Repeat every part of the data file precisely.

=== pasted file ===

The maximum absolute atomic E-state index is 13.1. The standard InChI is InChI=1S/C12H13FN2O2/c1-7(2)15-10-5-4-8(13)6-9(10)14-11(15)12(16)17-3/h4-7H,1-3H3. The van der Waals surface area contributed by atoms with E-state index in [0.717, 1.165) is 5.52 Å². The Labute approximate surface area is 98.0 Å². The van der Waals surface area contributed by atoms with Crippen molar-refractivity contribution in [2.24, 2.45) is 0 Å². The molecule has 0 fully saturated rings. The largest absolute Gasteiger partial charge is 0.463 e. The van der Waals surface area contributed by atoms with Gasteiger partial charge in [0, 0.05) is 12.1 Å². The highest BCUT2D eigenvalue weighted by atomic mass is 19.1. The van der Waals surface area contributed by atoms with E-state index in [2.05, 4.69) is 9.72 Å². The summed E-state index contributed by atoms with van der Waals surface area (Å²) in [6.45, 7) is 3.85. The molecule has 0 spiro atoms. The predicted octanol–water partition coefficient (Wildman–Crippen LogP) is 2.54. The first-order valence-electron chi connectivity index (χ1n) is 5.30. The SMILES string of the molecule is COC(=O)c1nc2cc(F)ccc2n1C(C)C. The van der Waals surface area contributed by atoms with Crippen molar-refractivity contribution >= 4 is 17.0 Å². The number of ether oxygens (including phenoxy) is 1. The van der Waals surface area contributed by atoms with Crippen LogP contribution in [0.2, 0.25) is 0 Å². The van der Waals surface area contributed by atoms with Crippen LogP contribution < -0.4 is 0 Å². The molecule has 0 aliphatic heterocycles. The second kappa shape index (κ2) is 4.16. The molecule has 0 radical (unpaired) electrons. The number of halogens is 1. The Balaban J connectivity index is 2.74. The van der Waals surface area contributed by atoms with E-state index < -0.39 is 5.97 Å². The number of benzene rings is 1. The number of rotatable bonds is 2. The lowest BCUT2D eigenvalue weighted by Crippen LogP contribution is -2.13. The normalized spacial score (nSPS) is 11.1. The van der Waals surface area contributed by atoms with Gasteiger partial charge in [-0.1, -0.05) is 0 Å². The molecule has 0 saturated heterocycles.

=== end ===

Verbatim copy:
The maximum absolute atomic E-state index is 13.1. The standard InChI is InChI=1S/C12H13FN2O2/c1-7(2)15-10-5-4-8(13)6-9(10)14-11(15)12(16)17-3/h4-7H,1-3H3. The van der Waals surface area contributed by atoms with E-state index in [0.717, 1.165) is 5.52 Å². The Labute approximate surface area is 98.0 Å². The van der Waals surface area contributed by atoms with Crippen molar-refractivity contribution in [2.24, 2.45) is 0 Å². The molecule has 0 fully saturated rings. The largest absolute Gasteiger partial charge is 0.463 e. The van der Waals surface area contributed by atoms with Gasteiger partial charge in [0, 0.05) is 12.1 Å². The highest BCUT2D eigenvalue weighted by atomic mass is 19.1. The van der Waals surface area contributed by atoms with E-state index in [2.05, 4.69) is 9.72 Å². The summed E-state index contributed by atoms with van der Waals surface area (Å²) in [6.45, 7) is 3.85. The molecule has 0 spiro atoms. The predicted octanol–water partition coefficient (Wildman–Crippen LogP) is 2.54. The first-order valence-electron chi connectivity index (χ1n) is 5.30. The SMILES string of the molecule is COC(=O)c1nc2cc(F)ccc2n1C(C)C. The van der Waals surface area contributed by atoms with Crippen molar-refractivity contribution >= 4 is 17.0 Å². The number of ether oxygens (including phenoxy) is 1. The van der Waals surface area contributed by atoms with Crippen LogP contribution in [0.2, 0.25) is 0 Å². The van der Waals surface area contributed by atoms with Crippen LogP contribution < -0.4 is 0 Å². The molecule has 0 aliphatic heterocycles. The second kappa shape index (κ2) is 4.16. The molecule has 0 radical (unpaired) electrons. The number of halogens is 1. The Balaban J connectivity index is 2.74. The van der Waals surface area contributed by atoms with E-state index < -0.39 is 5.97 Å². The number of benzene rings is 1. The number of rotatable bonds is 2. The lowest BCUT2D eigenvalue weighted by Crippen LogP contribution is -2.13. The normalized spacial score (nSPS) is 11.1. The van der Waals surface area contributed by atoms with Gasteiger partial charge in [-0.1, -0.05) is 0 Å². The molecule has 0 saturated heterocycles.